Regal Cinemas will close 39 theaters in the United States due to bankruptcy.

According to legal documents obtained by Variety, Regal Cinemas, the second-largest chain of movie theaters in the United States, will close 39 locations as a result of the bankruptcy filing made by Cineworld, the chain’s parent company, in September.

The closures of the theaters, which are primarily located in the states of Florida, California, and Texas, come as the COVID-19 pandemic continues to strike the cinema industry, and the number of people who go to the movies remains low. Although the pandemic has led to a significant drop in the number of people going to the movies and has resulted in Regal Cinemas filing for bankruptcy and shutting its doors, other aspects of the film industry have continued to experience growth and success.

Starting on February 15, Cineworld will begin rejecting the leases. New bankruptcy filings show that even as domestic box office took a major hit during the COVID-19 pandemic, rents for theaters rose by nearly 30% per month between 2019 and 2022. Since the pandemic began, Cineworld’s revenue has significantly decreased. As a result of rising rents, the business has decided to reject its leases and declare bankruptcy.

Around 500 of Cineworld’s 747 theaters, totaling 9,139 screens across 10 nations, are located in the United States. The 2022 domestic box office peaked at $7.5 billion, a roughly 30% drop from the $11.4 billion in 2019 prior to COVID, indicating a significant decline in the number of people going to the movies in theaters during the pandemic.

As many theaters remained closed, the company suffered a $3 billion loss in 2020 and a $708.3 million loss before taxes in 2021. Absent lease liabilities, the total debt was $4.84 billion. As a result, the pandemic has negatively impacted Cineworld’s financial performance. It is unclear how Cineworld will handle its losses in the near future given the bleak outlook for attending theatrical films.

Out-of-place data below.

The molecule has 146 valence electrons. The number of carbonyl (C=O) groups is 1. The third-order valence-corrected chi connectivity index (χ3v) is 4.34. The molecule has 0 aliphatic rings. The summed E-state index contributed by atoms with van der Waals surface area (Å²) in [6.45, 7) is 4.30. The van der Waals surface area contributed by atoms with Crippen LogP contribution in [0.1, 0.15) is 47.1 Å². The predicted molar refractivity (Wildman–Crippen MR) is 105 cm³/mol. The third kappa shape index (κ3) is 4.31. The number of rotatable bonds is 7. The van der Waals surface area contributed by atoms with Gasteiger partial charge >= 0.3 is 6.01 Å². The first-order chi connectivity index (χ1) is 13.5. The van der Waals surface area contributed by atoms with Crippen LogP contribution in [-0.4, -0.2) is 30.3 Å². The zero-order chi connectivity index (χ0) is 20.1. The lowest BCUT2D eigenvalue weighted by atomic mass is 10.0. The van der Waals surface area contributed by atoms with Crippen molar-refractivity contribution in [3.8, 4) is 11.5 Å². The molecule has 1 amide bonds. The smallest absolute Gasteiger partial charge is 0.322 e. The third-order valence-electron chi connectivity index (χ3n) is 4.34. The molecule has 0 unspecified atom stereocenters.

The 39 locations that will be closed are listed below, according to Business Insider, which broke the news.

  • Tikahtnu Stadium 16 Imax and RPX (Anchorage, AK)
  • Berkeley 7 (Berkeley, CA)
  • Metro Point (Costa Mesa, CA)
  • Parkway Plaza Stadium 18 and Imax (El Cajon, CA)
  • Escondido Stadium 16 and Imax (Escondido, CA)
  • Sherman Oaks Galleria 16 (Los Angeles, CA)
  • Hemet Cinema 12 (Hemet, CA)
  • Yorda Linda and Imax (Yorba Linda, CA)
  • Meadows Stadium 12 (Littleton, CO)
  • SouthGlenn Stadium 14 (Centennial, CO)
  • South Beach Stadium 18 and Imax (Miami, FL)
  • Shadowood 16 (Boba Raton, FL)
  • Keauhou Stadium 7 (Kailua-Kona, HI)
  • Bolingbrook Stadium 12 (Bolingbrook, IL)
  • Gallery Place Stadium 14 (Washington, DC)
  • Round Lake Beach Stadium 18 (Round Lake Beach, IL)
  • Rockville Center Stadium 13 (Rockville, MD)
  • Union Square Stadium 14 (New York, NY)
  • Fenway Stadium 13 and RPX (Boston, MA)
  • Bowie Stadium 14 (Bowie, MD)
  • Brunswick 10 (Brunswick, ME)
  • Beaver Creek Stadium 12 (Apex, NC)
  • Omaha Stadium 16 (Omaha, NE)
  • Concord 10 (Concord, NH)
  • Hamilton Commons Stadium 14 (Landing, NJ)
  • Pohatcong Stadium 12 (Phillipsburg, NJ)
  • Santa Fe Stadium 14 (Santa Fe, NM)
  • Village Square Stadium 18 (Las Vegas, NV)
  • Elmwood Center 16 (Buffalo, NY)
  • Oaks Stadium 24 (Oaks, PA)
  • Ithaca Mall Stadium 14 (Ithaca, NY)
  • Cortlandt Town Center (Mohegan Lake, NY)
  • Greece Ridge Stadium 12 (Rochester, NY)
  • Meridian 16 (Seattle, WA)
  • Transit Center Stadium 18 and Imax (Williamsville, NY)
  • Montrose Movies Stadium 12 (Akron, OH)
  • Barn Plaza Stadium 14 (Doylestown, PA)
  • Greenbrier Stadium 13 (Chesapeake, VA)
  • Stonefield Stadium 14 and Imax (Charlottesville, VA)